“When I transferred, Dani and I still talked and kept in touch a lot,” said Hutsell. “I think that solidified our friendship so much. She also reached out to me about my transfer experience, asking where I looked and what I considered when I was deciding which school to transfer to. It made me happy that I was able to help her and that we became so close.”

In January 2013, Klunk traveled with a few teammates from the University of Iowa to watch Hutsell compete for Gustavus at a Division III meet in Iowa. It was after attending this event that Klunk truly considered transferring.

“Watching the meet is what really solidified transferring for me,” Klunk said. “That was the first time I was exposed to the [Gustavus] team. Everyone was cheering…it was very loud. It was a totally different atmosphere than D-I. D-I is so intense and that’s just not my personality. I thought that the atmosphere at the meet that day fit my personality better. I had recognized before that I would be able to be involved in more activities than just swimming if I came to a school like Gustavus, but seeing the atmosphere at the swim meet confirmed my desire to transfer.”

During the spring of 2013, Klunk came to Gustavus for a visit and stayed with Hutsell. However, as Klunk explored the campus and spent time with the team, she began to second guess whether or not she wanted to transfer. Klunk felt strange because people referred to her as a ‘recruit’, she was uncomfortable with idea of transferring going into her junior year, and she was unsure about the small size of the school. In the middle of her visit, Klunk called her mother, Chris, to voice these concerns. Following the conversation, Klunk was convinced that it was important to finish the visit and speak with head swimming and diving coach, Jon Carlson.

“After I talked to Jon I changed my mind 100 percent again,” Klunk said. “I had just been scared because I was already a junior. The conversation we had made it seem like he believed in me more than anyone had in the past two years. In high school my coach was highly supportive like that, and it was really nice to hear someone else have the same faith in me. I decided I wanted to end my swimming career with that…to go out loving swimming and not just going through the motions.”

When Carlson acknowledged some of the less accomplished members of the swim team during their conversation, Klunk was further impressed by the coach and inclined to transfer to Gustavus.


Hutsell (third from left) and Klunk (second from right) appreciate the friendships and opportunities for involvement granted through their membership in groups such as the Delta Phi Omega sorority at Gustavus.

“At the D-I level the best athletes are looked at the most,” said Klunk. “I liked that when I talked to Jon, he didn’t just talk about the fastest people. Instead, he told me stories of swimmers who weren’t the best in their event. I really appreciated that he looked at everyone on the team, which is a hard thing to do when the team is so big.”

In the midst of Hutsell and Klunk’s final swim season, the two women are grateful for the circumstances that led them to the tight-knit swimming community and opportunities for a well-balanced life provided by a school such as Gustavus. Outside of swimming, Hutsell and Klunk keep a rounded, satisfying schedule, filled with both academics and extra-curriculars. Hutsell is working on finishing a Sociology/Anthropology major and a Peace Studies minor, has taken on the responsibilities of Pledge Co-Chair, Constitution Co-Chair, and Vice-President of Banquet for the Delta Phi Omega sorority, and just finished a term as the Co-President of Gustavus’ Inter Greek Senate. Klunk is also an active member of the Deltas, as well as a volunteer for a club called Gustie Buddies, and is a Psychology major.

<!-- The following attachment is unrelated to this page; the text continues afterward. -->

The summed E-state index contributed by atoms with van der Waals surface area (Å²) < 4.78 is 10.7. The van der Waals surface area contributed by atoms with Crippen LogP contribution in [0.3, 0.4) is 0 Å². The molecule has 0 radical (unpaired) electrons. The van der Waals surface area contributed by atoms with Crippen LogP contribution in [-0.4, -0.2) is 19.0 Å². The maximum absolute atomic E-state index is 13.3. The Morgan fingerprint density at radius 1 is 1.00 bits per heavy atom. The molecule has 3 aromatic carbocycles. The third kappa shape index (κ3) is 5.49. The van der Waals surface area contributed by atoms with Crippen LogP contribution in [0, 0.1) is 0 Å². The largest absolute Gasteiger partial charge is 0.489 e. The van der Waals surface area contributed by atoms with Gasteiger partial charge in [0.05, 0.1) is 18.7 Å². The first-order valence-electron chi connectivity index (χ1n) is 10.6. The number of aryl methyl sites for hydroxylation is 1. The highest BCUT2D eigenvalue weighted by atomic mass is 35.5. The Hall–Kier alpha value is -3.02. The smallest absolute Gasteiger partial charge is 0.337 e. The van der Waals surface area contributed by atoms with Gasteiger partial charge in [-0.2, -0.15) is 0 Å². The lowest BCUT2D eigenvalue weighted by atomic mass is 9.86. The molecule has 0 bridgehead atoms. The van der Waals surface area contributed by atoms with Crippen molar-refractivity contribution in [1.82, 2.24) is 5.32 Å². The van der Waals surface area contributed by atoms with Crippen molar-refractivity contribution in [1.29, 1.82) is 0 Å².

Throughout their time at Gustavus, Hutsell and Klunk have left a mark on the Gustavus swimming & diving program. During the 2012-13 season, Hutsell was named an All-Conference honoree in both the the 200 and 400-yard medley relays, an All-American in the 400-yard medley relay and set a school-record for the 200 and 400-yard medley relays. She has been named to the All-Conference Team in her first two years at Gustavus, and now serves as a team captain. Klunk, also a captain this season, concluded her first year at the Division-III level by earning a place on both the  All-Conference and All-America Teams.  She won MIAC titles in the 200-yard butterfly and 200-yard IM and broke school records in the 100 and 200-yard butterfly, 200-yard IM, 200 and 400-yard medley relay, and the 200 and 400-yard freestyle relay.

The women praise the support that each team member exhibits toward fellow swimmers’ talents both in and out of the pool.

“The best thing about the swim team is that everyone is so talented at different things outside of swimming,” said Klunk. “I think that is so cool because not everyone can be the best swimmer, but everyone’s the best at something. I really like that.”

“You can talk to anyone on the swim team and you know something about each person,” added Hutsell. “I love how close the team is here. Every Friday we do teammate appreciation. And half the conversation will be about practices in the pool, but the other half will be things like, ‘so and so helped me study for this, I really appreciated that.’ Or, ‘you sang in the choir and it was beautiful.’”

It is this bond, support, and openness within the Gustavus swimming and diving team that pushes Hutsell, Klunk, and the rest of the group to give a full effort. The pair notes that the team, its coaches, and the atmosphere of the program motivate them to continue their swimming careers.

“Swimming at Gustavus has helped me to focus less on the individual aspects of the sport and more on the team,” said Hutsell. “Without the support and encouragement of both my teammates and coaches, I probably wouldn’t be swimming anymore.”

The swimming and diving team, its coaches, and the atmosphere of the program motivate Hutsell and Klunk to continue their swimming careers.